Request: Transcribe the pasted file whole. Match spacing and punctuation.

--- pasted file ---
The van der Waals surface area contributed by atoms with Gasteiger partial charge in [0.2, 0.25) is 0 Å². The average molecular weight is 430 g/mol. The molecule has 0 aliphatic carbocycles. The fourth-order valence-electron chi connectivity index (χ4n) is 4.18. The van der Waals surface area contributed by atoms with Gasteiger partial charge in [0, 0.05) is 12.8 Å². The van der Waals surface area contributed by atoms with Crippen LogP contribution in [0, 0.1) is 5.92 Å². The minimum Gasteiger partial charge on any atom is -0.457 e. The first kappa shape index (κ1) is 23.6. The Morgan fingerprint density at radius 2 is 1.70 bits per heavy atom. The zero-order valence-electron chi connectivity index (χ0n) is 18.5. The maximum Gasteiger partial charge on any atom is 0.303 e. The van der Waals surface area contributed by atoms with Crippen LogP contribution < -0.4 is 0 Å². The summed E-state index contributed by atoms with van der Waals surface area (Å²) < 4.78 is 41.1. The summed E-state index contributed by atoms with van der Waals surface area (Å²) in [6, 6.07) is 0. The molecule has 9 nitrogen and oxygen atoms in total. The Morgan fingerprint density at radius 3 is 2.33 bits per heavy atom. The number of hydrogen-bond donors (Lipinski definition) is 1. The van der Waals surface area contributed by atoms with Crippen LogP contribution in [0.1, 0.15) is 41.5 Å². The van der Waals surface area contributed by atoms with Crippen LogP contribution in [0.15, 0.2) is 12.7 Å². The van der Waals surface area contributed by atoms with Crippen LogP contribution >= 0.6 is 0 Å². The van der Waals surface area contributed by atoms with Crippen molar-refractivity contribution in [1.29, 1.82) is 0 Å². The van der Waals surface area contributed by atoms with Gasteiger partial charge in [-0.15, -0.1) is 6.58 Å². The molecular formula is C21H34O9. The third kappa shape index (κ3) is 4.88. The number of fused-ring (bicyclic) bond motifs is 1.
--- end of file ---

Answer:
The van der Waals surface area contributed by atoms with Gasteiger partial charge in [0.2, 0.25) is 0 Å². The average molecular weight is 430 g/mol. The molecule has 0 aliphatic carbocycles. The fourth-order valence-electron chi connectivity index (χ4n) is 4.18. The van der Waals surface area contributed by atoms with Gasteiger partial charge in [0, 0.05) is 12.8 Å². The van der Waals surface area contributed by atoms with Crippen LogP contribution in [0, 0.1) is 5.92 Å². The minimum Gasteiger partial charge on any atom is -0.457 e. The first kappa shape index (κ1) is 23.6. The Morgan fingerprint density at radius 2 is 1.70 bits per heavy atom. The zero-order valence-electron chi connectivity index (χ0n) is 18.5. The maximum Gasteiger partial charge on any atom is 0.303 e. The van der Waals surface area contributed by atoms with Crippen LogP contribution < -0.4 is 0 Å². The summed E-state index contributed by atoms with van der Waals surface area (Å²) < 4.78 is 41.1. The summed E-state index contributed by atoms with van der Waals surface area (Å²) in [6, 6.07) is 0. The molecule has 9 nitrogen and oxygen atoms in total. The Morgan fingerprint density at radius 3 is 2.33 bits per heavy atom. The number of hydrogen-bond donors (Lipinski definition) is 1. The van der Waals surface area contributed by atoms with Crippen LogP contribution in [0.1, 0.15) is 41.5 Å². The van der Waals surface area contributed by atoms with Crippen LogP contribution in [0.15, 0.2) is 12.7 Å². The van der Waals surface area contributed by atoms with Crippen LogP contribution >= 0.6 is 0 Å². The van der Waals surface area contributed by atoms with Crippen molar-refractivity contribution in [1.29, 1.82) is 0 Å². The van der Waals surface area contributed by atoms with Gasteiger partial charge in [-0.15, -0.1) is 6.58 Å². The molecular formula is C21H34O9. The third kappa shape index (κ3) is 4.88. The number of fused-ring (bicyclic) bond motifs is 1.